Do you think it's OK to text and drive? Think again.
Distracted driving is becoming an epidemic in the United States. According to a study just released by the National Safety Council, 28 percent of accidents involve talking or texting on cell phones, and studies have found that drivers who use their cell phones for talking or texting have much slower response times than those who do not, and slower reaction times than people with blood alcohol levels of .08.
Elissa Schee's daughter, 13-year-old Frances "Margay" Schee, was killed in a Florida car accident in 2008 when the driver of a tractor trailer hit her school bus. The bus burst into flames, killing the girl, who was the only student left inside.
"She had a smile for everybody. She just radiated goodness," Schee said of her daughter.
Reinaldo Gonzales, the driver of the truck, told police he was distracted by his cell phone.
FocusDriven is modeled after Mothers Against Drunk Driving and works to raise awareness about cell-free driving as it tries to put human faces on the consequences of distracted driving.
"We're addicted," FocusDriven CEO and co-founder Jennifer Smith said today on "GMA." "We didn't think about how dangerous it could be ... a lot of people think, 'I'm fine.'"
Smith, whose mother was killed in September 2008 by a distracted driver, said, "Our brains just can't handle" texting or talking while driving.
FocusDriven will work to provide "a place for victims and victims' families to join together to put a face to this tragedy," Smith said."These are real families and real lives being taken."
Her hope is that once people realize how dangerous it is, "that's when the laws are going to change and the behaviors are going to change."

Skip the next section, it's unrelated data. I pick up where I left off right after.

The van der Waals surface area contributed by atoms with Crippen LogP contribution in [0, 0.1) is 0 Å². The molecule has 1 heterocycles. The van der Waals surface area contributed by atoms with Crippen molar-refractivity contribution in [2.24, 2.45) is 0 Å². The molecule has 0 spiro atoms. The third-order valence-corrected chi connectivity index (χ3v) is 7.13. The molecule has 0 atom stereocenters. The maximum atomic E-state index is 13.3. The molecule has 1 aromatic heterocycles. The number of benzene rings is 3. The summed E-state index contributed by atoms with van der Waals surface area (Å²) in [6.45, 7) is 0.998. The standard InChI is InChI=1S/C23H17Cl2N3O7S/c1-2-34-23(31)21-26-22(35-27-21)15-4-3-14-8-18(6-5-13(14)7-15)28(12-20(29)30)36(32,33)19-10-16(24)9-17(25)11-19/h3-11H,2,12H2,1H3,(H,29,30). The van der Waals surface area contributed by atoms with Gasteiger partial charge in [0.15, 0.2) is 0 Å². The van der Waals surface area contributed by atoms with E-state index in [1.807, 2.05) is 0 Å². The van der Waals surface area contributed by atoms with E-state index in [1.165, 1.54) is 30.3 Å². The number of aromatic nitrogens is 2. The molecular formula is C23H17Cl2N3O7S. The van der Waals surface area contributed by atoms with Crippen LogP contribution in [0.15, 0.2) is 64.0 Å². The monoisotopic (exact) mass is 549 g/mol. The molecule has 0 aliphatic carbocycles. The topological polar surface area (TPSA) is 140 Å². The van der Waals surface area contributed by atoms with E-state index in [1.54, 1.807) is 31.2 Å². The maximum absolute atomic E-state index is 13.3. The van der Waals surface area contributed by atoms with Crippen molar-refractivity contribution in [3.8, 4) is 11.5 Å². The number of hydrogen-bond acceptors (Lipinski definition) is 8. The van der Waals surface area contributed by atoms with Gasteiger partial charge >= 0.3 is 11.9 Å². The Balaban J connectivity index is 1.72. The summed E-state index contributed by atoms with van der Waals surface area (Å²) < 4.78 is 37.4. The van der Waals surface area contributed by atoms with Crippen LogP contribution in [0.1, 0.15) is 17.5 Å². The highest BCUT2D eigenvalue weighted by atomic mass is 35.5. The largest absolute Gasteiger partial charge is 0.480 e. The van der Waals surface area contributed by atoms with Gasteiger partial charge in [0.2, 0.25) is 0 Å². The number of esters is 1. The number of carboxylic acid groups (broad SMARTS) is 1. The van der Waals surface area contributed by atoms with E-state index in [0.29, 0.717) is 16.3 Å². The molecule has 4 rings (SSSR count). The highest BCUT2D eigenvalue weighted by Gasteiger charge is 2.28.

CLICK HERE for more information on FocusDriven.
FocusDriven's quest caught the attention of a very powerful voice: Oprah Winfrey.
In her show Monday, Winfrey took on the problem of distracted driving. She made a public appeal, asking viewers to "give up something that you probably do several times a day."
She even confronted a texting driver who killed two fathers while they were on their way to work. The driver said he "felt terrible" about what had happened.
In 2009, figures from the National Highway Traffic Safety Administration showed that drivers younger than 24 were the worst offenders, but the trend is catching on among all ages.
The NHTSA said that in 2008, drivers' inattention resulted in nearly 6,000 deaths and about 500,000 injuries. Eighteen states and the District of Columbia ban texting while driving, and seven ban the use of hand-held cell phones while driving, but advocates -- including Schee -- are calling for a national ban on all cell phone use behind the wheel.
Talking and texting isn't just dangerous for drivers. Last year, more than 1,000 pedestrians who were distracted by their cell phones ended up in emergency rooms, according to the NHTSA.
"Good Morning America" spotted numerous distracted pedestrians in downtown Washington, D.C. After a brief check of the street, one woman who was texting walked into the crosswalk -- even though the light was still green to oncoming traffic.
Asked if she wasn't worried about being hit by a car, the woman said, "Sometimes, yeah."
Another texter who was almost run over by a white Jeep said he realized he could have been hit.
"I don't want to think about it," he said.